In Search of Four Monkeys
It felt like a tour of Jurassic Park as everyone quietly studied the river’s bank for movement or sound. Not long into the boat ride through the Cano Negro Wildlife Refuge, rare creatures made themselves known. With the help of guides, I spied tiger herons, a green kingfisher, a river otter, a six-foot caiman and a plethora of other wildlife. Two new species of monkey also moved into my view during the ride.
“This is amazing,” said Alex, gazing into the trees. “We are going to be very quiet and patient because we have just seen a rare species of monkey in Costa Rica. We will try and move closer to get a better look.”
Small spider monkeys in the branches above caused everyone to point excitedly and snap photos. We had seen the white-headed capuchin monkey a few minutes ago, so we had now seen three of Costa Rica’s four species of monkeys in one day. Not bad.
The next day took me to Costa Rica’s Pacific coastline, where I stopped at Rio Tarcoles to look for the area’s well-known abundance of American crocodiles. Looking down at the river, I counted 30 of the prehistoric monsters floating lazily around.
My next wildlife stop impressed me in a different way. Twenty brilliantly colored scarlet macaws stood perched in a tree for a beautiful effect. The rainbow-colored birds caused everyone in my group to gasp every time one of them flew from one branch to another.
In that wonderful mood, I soon reached La Parador Hotel. The hotel, which overlooks the ocean, has striking views, a hiking trail, minigolf and a serene pool area. With its surrounding forests and the howler monkeys that I saw pass by my window that evening, the hotel felt secluded.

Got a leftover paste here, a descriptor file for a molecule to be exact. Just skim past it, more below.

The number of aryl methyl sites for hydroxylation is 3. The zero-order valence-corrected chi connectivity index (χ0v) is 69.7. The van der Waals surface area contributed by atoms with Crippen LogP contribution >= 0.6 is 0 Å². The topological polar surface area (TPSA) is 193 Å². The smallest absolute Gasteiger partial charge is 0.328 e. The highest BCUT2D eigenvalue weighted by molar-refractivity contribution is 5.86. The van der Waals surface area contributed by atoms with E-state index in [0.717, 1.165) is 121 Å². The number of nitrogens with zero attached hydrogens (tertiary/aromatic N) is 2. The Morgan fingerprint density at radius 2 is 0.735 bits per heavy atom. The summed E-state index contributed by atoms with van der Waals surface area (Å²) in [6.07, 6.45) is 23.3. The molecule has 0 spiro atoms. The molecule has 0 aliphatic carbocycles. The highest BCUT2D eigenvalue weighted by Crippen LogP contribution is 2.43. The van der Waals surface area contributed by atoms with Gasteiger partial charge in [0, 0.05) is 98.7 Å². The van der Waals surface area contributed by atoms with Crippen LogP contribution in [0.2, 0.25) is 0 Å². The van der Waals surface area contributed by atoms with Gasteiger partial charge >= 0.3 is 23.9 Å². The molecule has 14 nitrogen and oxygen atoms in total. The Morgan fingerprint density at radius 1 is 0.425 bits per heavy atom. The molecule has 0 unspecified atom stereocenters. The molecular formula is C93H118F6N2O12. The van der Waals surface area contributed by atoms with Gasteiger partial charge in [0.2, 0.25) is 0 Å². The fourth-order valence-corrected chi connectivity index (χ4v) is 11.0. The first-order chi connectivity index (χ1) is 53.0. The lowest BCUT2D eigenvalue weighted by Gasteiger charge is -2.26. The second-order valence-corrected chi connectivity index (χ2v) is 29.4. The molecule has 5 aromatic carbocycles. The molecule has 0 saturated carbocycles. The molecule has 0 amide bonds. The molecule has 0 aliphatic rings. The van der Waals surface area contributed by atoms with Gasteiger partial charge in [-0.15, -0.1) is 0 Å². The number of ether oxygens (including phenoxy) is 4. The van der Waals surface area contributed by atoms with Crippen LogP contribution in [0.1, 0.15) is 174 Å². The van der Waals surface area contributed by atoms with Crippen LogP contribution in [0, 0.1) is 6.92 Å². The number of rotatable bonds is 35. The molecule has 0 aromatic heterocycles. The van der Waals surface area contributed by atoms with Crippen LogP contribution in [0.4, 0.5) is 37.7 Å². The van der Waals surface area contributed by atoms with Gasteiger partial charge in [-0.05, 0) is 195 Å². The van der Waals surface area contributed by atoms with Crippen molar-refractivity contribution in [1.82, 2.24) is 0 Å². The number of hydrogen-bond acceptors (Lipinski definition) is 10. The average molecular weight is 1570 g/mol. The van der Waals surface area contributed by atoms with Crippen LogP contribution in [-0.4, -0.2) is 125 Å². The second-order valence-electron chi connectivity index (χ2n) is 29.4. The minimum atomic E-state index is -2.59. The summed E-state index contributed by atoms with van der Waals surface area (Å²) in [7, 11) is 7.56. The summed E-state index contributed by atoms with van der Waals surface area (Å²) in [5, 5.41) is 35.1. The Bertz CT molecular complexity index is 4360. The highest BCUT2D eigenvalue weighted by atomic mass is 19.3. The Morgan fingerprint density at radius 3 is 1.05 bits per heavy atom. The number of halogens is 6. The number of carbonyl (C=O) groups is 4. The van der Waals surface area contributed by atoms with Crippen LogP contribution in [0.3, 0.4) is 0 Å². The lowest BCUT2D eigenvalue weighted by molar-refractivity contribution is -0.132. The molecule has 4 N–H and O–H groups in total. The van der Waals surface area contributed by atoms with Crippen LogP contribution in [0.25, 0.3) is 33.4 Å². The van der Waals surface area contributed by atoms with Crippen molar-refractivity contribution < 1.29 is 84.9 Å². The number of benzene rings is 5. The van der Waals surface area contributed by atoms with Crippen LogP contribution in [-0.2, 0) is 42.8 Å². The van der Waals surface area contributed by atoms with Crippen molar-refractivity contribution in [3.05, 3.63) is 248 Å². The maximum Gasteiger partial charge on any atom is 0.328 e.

In the morning, we explored the nearby Manuel Antonio National Park with the hope of seeing more flora and fauna, including the one species of monkey that had eluded us: the squirrel monkey. The squirrel monkey remained hidden, but Monte immediately spotted an adorable sloth and baby near the path.
“Most of the time when you see a sloth, it looks like they move in slow motion,” he said as the sloth slowly scratched its nose. “Well they do. They do this to preserve energy.”
While walking through the park, I met with several more sloths, a lizard, a green tree frog and more white-headed capuchin monkeys. When I reached the beach, the vista looked like a filming location for paradise. Dark rocks and trees arching out toward the impossibly blue ocean inspired me to declare that I had found my retirement home.
That evening, I was relaxing on a similar-looking beach by the hotel when I saw people taking pictures of something in the trees. I started to draw closer when I realized that they had found the elusive squirrel monkey.
The small monkey seemed to pose for a few photos before disappearing back into the forest. I couldn’t have imagined a better ending to my wildlife adventure. With the help of my talented guide, I had seen more wildlife in a week than on any trip yet. And the stunning Costa Rica backdrops didn’t hurt either.